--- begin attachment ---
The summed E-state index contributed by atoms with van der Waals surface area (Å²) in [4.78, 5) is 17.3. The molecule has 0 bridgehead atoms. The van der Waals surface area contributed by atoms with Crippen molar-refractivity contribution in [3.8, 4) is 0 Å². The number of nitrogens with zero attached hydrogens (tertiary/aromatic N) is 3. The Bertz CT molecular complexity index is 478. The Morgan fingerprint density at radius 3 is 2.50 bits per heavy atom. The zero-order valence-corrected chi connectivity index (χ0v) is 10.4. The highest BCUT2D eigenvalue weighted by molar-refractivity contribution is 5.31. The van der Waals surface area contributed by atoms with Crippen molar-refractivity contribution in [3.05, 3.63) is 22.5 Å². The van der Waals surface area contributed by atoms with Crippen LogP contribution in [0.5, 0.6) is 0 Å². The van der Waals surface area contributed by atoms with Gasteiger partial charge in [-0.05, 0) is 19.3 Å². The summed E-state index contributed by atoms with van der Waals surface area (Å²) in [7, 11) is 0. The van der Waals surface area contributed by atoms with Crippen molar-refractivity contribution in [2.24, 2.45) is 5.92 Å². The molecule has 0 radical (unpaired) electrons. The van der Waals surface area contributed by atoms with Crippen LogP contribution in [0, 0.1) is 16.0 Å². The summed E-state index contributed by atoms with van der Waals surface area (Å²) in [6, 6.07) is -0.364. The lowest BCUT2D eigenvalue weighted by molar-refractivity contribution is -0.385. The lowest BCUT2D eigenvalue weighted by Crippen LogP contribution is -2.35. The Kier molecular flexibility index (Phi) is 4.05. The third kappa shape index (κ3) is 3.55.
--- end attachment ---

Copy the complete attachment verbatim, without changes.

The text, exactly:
The summed E-state index contributed by atoms with van der Waals surface area (Å²) in [4.78, 5) is 17.3. The molecule has 0 bridgehead atoms. The van der Waals surface area contributed by atoms with Crippen molar-refractivity contribution in [3.8, 4) is 0 Å². The number of nitrogens with zero attached hydrogens (tertiary/aromatic N) is 3. The Bertz CT molecular complexity index is 478. The Morgan fingerprint density at radius 3 is 2.50 bits per heavy atom. The zero-order valence-corrected chi connectivity index (χ0v) is 10.4. The highest BCUT2D eigenvalue weighted by molar-refractivity contribution is 5.31. The van der Waals surface area contributed by atoms with Crippen molar-refractivity contribution in [3.05, 3.63) is 22.5 Å². The van der Waals surface area contributed by atoms with Crippen LogP contribution in [0.5, 0.6) is 0 Å². The van der Waals surface area contributed by atoms with Gasteiger partial charge in [-0.05, 0) is 19.3 Å². The summed E-state index contributed by atoms with van der Waals surface area (Å²) in [7, 11) is 0. The van der Waals surface area contributed by atoms with Crippen molar-refractivity contribution in [2.24, 2.45) is 5.92 Å². The molecule has 0 radical (unpaired) electrons. The van der Waals surface area contributed by atoms with Crippen LogP contribution in [0, 0.1) is 16.0 Å². The summed E-state index contributed by atoms with van der Waals surface area (Å²) in [6, 6.07) is -0.364. The lowest BCUT2D eigenvalue weighted by molar-refractivity contribution is -0.385. The lowest BCUT2D eigenvalue weighted by Crippen LogP contribution is -2.35. The Kier molecular flexibility index (Phi) is 4.05. The third kappa shape index (κ3) is 3.55.